With Wings As Eagles: The Eighth Air Force in World War II
“another fine tribute to those who put their lives on the line for those of us who have come after them.”
One can find a library full of books on the Eighth Air Force in World War II, everything from personal memoirs to full-blown histories of the most well-known aviation formation that fought in the European Theater of Operations. Should another be added to the canon?
In this case, yes, author and former magazine art director Philip Kaplan has made an outstanding contribution that honors and remembers those who served in this Army Air Force with a publication which combines text and many photographs. Indeed, it can be described as an illustrated history.
The former in multiple instances are reminiscences of many who experienced the air war over Europe. The latter accompanies these showing many heretofore unseen black and white shots of the time with numbers of contemporary color photographs of surviving wartime aircraft and airfield locations in the English countryside, among other subjects.
The book’s chapters cover just about everything from a history of the Eighth, its component aircraft (bombers and fighters), weapons, equipment and ordnance, the fliers themselves and their experiences, to its cinematic influence on Hollywood, the fear factor and psychological consequences, relations with the locals, and weather and other climatic conditions to evaders and prisoners of war.
The personal reminiscences range from multiple, short paragraph length quotes within a chapter to one individual’s longer and virtually entire chapter length text providing a considerably closer look into that flier’s perspective and experience.
Insofar as the text is concerned, highlights are the personal stories and how the air war was portrayed by Hollywood. One chapter shows the tragic nature of air combat, detailing the experience of Bert Stiles who had completed his tour of duty in bombers, requested transfer to fighters, and was killed in a combat-related air accident.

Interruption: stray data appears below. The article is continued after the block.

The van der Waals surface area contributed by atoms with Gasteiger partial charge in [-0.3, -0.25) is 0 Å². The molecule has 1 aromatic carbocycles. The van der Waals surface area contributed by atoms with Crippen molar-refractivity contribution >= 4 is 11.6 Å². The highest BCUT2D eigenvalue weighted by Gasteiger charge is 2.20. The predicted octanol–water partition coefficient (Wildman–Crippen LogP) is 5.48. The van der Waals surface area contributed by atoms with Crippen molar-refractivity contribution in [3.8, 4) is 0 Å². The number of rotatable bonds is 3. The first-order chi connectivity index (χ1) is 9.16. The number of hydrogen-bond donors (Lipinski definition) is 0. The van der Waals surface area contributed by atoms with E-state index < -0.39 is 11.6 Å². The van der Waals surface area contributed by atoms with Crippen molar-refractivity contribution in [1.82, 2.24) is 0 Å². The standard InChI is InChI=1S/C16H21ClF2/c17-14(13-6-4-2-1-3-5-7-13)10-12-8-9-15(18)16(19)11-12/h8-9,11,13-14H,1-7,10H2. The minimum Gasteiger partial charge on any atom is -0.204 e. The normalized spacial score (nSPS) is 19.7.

Given considerable coverage is the well-known film Twelve O’Clock High, nominated for four Academy Awards in 1949 and originally written by two men who had actually “been there.” Other quality air war films mentioned include Command Decision, The War Lover, The Great Escape, Fighter Squadron, and Memphis Belle.
Each chapter is well-illustrated with relevant photographs, including a two page, no-text “chapter” which is comprised of color photographs of A-2 bomber jackets worn by members of various bomb groups that flew missions over Europe.
The photographs include those of aircrew portraits, aircraft, airfields, facilities, weapons, equipment, and clothing. They show the emotional and physical toll taken on the fliers by combat as well as happier days when they had down time from flying due to weather or lack of mission assignment.
Again, photographic highlights are the color shots, some actually from wartime and others more recent. These latter are of surviving and restored aircraft, mostly P-51s but also a B-17. Those of now abandoned airfields in England show the ravages of time on weeded runways, Niessen huts, control towers, and other facilities.
There is an “operational summary” or short history at the end by Eighth Air Force Commander James “Jimmy” Doolittle. Included as well are highlights of the Eighth’s combat operations from January 1942 to May 1945.
Statistics of its heavy bombardment effort from the inception of operations in August 1942, include sorties, bomb tonnage, aircraft losses and enemy aircraft losses destroyed, claimed, probable, etc., in addition to information on total flying time, gasoline and ammunition consumption, a glossary of operational definitions and a list of awards and decorations.
Not surprisingly, the list of photo credits, acknowledgements, and bibliography is quite extensive. There are no footnotes, yet that is to be expected in what is essentially an illustrated history.
Although Skyhorse doesn’t necessarily come immediately to mind in terms of World War II publishing, this establishment has produced a quality, visually appealing, well-formatted, eminently affordable book that should catch the eye of discriminating readers, certainly for those whose interest may lie in aviation, the Eighth Air Force and/or World War II.
As the “Greatest Generation” is rapidly departing the earthly scene, this is another fine tribute to those who put their lives on the line for those of us who have come after them. Their exploits and sacrifices deserve to be remembered: in writing, photographs or otherwise.